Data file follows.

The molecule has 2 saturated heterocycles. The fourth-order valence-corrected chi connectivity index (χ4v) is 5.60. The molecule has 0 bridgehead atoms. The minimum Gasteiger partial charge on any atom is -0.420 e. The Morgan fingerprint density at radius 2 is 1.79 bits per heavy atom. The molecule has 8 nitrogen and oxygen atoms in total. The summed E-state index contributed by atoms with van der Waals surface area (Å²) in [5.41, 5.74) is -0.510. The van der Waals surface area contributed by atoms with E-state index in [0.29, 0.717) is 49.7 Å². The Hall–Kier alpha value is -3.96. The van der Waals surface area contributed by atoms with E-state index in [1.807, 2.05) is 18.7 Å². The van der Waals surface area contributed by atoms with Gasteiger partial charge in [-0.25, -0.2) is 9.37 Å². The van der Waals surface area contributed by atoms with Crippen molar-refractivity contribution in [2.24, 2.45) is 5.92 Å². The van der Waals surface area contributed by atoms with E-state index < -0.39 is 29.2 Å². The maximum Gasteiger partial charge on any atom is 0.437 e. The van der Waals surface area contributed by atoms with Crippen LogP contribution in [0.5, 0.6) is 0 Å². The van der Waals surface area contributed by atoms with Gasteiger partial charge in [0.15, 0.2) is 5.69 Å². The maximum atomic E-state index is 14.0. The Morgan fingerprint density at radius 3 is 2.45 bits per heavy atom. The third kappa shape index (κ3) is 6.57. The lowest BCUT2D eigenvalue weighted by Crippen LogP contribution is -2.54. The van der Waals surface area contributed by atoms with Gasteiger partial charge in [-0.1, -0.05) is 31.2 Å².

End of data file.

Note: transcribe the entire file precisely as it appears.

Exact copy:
The molecule has 2 saturated heterocycles. The fourth-order valence-corrected chi connectivity index (χ4v) is 5.60. The molecule has 0 bridgehead atoms. The minimum Gasteiger partial charge on any atom is -0.420 e. The Morgan fingerprint density at radius 2 is 1.79 bits per heavy atom. The molecule has 8 nitrogen and oxygen atoms in total. The summed E-state index contributed by atoms with van der Waals surface area (Å²) in [5.41, 5.74) is -0.510. The van der Waals surface area contributed by atoms with E-state index in [0.29, 0.717) is 49.7 Å². The Hall–Kier alpha value is -3.96. The van der Waals surface area contributed by atoms with E-state index in [1.807, 2.05) is 18.7 Å². The van der Waals surface area contributed by atoms with Gasteiger partial charge in [-0.25, -0.2) is 9.37 Å². The van der Waals surface area contributed by atoms with Crippen molar-refractivity contribution in [2.24, 2.45) is 5.92 Å². The van der Waals surface area contributed by atoms with E-state index < -0.39 is 29.2 Å². The maximum Gasteiger partial charge on any atom is 0.437 e. The van der Waals surface area contributed by atoms with Crippen LogP contribution in [0.5, 0.6) is 0 Å². The van der Waals surface area contributed by atoms with Gasteiger partial charge in [0.15, 0.2) is 5.69 Å². The maximum atomic E-state index is 14.0. The Morgan fingerprint density at radius 3 is 2.45 bits per heavy atom. The third kappa shape index (κ3) is 6.57. The lowest BCUT2D eigenvalue weighted by Crippen LogP contribution is -2.54. The van der Waals surface area contributed by atoms with Gasteiger partial charge in [-0.1, -0.05) is 31.2 Å².